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Here at Pacific Standard we believe culture matters: for carrying us to new worlds, taking stock of changes in the worlds we know, inventing ingenious solutions, and bringing to light untold stories. All year we've gone diligently to some of the most relevant and prolific creators we could find for recommendations of fine art, literature, music, and other media that make the world a livelier, more just place. Now we've asked our staff to offer the same.

We present here our top culture picks of 2017—eclectic selections from some culturally curious non-experts. We hope you enjoy, and take heed—apparently engaging with the arts goes hand in hand with being a more engaged citizen too.



When Pixels Collide


On April 1st, the Internet message board Reddit launched a space where people could place single pixels of color on a shared screen. Over the next 72 hours, anonymous Internet users worked together—and fought each other—to fill the space with incredible art: cartoon characters; a block of text retelling an inside joke, rendered to look like a medieval manuscript; a reproduction of the Mona Lisa; also, flags and rainbows. Every image was created pixel by pixel, by strangers coordinating with each other over forums and chats. You can read a history of the space here. It's a detailed look at what can emerge from a collective Internet, and it has a happy ending. Francie Diep

Snapchat Ghost Mode


Earlier this year I received, out of the blue, this text from a friend: "Why are you driving a boat up the Hudson?" This struck me as a curious inquiry for two reasons. First, my friend seemed to know my whereabouts with an uncomfortable level of precision: I was driving up the Hudson. Second, he had narrowed in on my mode of travel with a humorous level of imprecision: As any reasonable person would expect, I was driving up the Hudson in a car.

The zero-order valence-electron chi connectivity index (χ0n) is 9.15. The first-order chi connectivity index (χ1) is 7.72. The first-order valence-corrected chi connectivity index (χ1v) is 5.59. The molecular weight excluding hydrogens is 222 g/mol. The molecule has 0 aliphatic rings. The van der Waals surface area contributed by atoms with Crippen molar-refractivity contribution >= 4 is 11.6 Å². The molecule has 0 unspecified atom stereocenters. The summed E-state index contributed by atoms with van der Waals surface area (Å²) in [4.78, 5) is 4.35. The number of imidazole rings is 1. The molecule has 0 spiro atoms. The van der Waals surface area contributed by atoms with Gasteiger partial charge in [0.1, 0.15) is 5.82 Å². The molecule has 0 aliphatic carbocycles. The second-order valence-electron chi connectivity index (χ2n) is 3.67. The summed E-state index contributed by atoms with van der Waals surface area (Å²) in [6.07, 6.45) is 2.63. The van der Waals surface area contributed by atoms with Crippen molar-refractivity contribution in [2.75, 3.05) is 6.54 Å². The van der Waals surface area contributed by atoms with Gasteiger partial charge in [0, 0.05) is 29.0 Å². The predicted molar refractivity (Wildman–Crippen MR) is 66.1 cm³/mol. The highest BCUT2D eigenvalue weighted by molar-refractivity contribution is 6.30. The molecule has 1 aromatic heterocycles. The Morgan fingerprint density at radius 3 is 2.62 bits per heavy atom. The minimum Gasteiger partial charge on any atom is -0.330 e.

It turned out my friend's (un)intel came from Snap Map, a Snapchat feature that places your Bitmoji avatar on a cartoon projection of the world for all your friends to see, and whose geolocation inaccuracy had placed me in the middle of the river on an animated boat. Enter me discovering "Ghost Mode," a feature that lets you remove yourself from the map as your friends see it—and providing further proof that Snapchat is the creator of, and solution to, all Millennial friendship and relationship problems.

In a year marked in part by large-scale data breaches, and which closes with a botched corporate attempt at making user-data collection seem cutesy (see: Netflix), Ghost Mode reminds us that, even though everyone on social media is resigned to letting corporations access his or her whereabouts, it's still great when our friends, and all others, cannot. Ben Rowen



American Vandal


It's rare that a spoof supersedes the object of its mockery, but historically there are instances: the movie This Is Spinal Tap. The better seasons of The Daily Show. All of Jonathan Swift's Gulliver's Travels. American Vandal falls into this tradition, and deserves to be mentioned in the same breath as the rest. It's an odd miracle of a show, aping the investigative tics of prestige true-crime while applying them to high school scenarios—most centrally, the mystery behind a penis-drawing prank— that at first seem ludicrously slight. But then you start caring about the characters much more than you should. As a high school portrait, American Vandal is loving and oddly transcendent; as a portrait of technology and social media, it's scarier than Black Mirror. Creators Dan Perrault and Tony Yacenda have achieved a rare apotheosis of parody where the spoof becomes as engrossing as the real thing, inspiring a degree of conspiratorial speculation that we normally see only after a major act of terror, or a Game of Thrones finale. You begin the series wondering who drew the dicks; by the end, you're almost complicit: We drew the dicks. Ted Scheinman